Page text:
By Ezra This LA Times debunking of mythical lawsuits is the best piece on tort issues I've read in a major paper in the last year. I just exited a class where the teacher taught almost solely through the lens of a few weird, anomalous court cases, cases that either didn't seem to exist or he radically misinterpreted. That, unfortunately, is the same level on which the tort reform debate operates -- scare stories about criminals tripping on sideway cracks and grannies fleecing fast food chains for millions because they didn't know coffee was hot. It's crap. All of it. It's crap in the context of malpractice , and it's crap here. And major props to the LA Times for pointing that out. It's a reality check that's long overdue, and they couched it in an article that's both comprehensive and entertaining. Read it.
  • Heroes

    Shakes' post on female gamers has gotten much deserved attention, from men and women alike. Earlier today, she e-mailed to ask me why, saying that she knew the secretly violent femmes would respond, but not the stereotypically violent mens. I couldn't quite answer then, but I can now. And it was her other post , on Cindy Sheehan, that clarified it. What struck me about her piece was her articulation of what's always attracted me to games; the desire to be a hero. If you read her blog, it's the same thing, there's a subtext that says one girl and her keyboard can change the country, one girl and her keyboard can light enough fires on enough mountains that, Lord of the Rings style, the other bloggers will see the flames and wave the torches in front of their audiences, the audiences will light flares before their politicians, the politicians will set fireworks in front of the media, and all of us will finally snap out of our stupor, strap on our swords, and march on her political Mordor...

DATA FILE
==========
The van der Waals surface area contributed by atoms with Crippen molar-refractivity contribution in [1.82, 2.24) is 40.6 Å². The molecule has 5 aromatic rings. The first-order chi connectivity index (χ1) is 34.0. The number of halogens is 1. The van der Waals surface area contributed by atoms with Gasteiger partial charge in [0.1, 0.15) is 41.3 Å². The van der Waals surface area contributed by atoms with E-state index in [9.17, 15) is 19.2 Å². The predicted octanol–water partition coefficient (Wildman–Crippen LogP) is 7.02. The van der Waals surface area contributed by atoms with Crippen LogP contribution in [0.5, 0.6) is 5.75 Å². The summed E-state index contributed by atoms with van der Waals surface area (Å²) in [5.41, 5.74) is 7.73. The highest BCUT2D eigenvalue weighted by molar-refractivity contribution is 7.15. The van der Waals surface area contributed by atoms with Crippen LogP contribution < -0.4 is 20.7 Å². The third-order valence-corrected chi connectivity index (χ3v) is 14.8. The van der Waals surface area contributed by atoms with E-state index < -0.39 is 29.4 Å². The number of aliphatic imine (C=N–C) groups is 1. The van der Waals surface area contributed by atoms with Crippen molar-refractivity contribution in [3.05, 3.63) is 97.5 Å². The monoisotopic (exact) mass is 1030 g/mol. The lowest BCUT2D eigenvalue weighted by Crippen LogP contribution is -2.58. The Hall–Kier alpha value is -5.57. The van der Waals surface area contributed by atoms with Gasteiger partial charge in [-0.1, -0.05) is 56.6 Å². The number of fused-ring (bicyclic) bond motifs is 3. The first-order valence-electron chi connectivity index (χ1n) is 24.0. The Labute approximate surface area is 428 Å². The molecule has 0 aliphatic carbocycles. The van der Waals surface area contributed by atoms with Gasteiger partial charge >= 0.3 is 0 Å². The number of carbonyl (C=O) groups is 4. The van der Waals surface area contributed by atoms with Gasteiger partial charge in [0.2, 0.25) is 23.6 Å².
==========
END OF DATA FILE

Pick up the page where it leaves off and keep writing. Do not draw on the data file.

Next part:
• Regime Change in Baghdad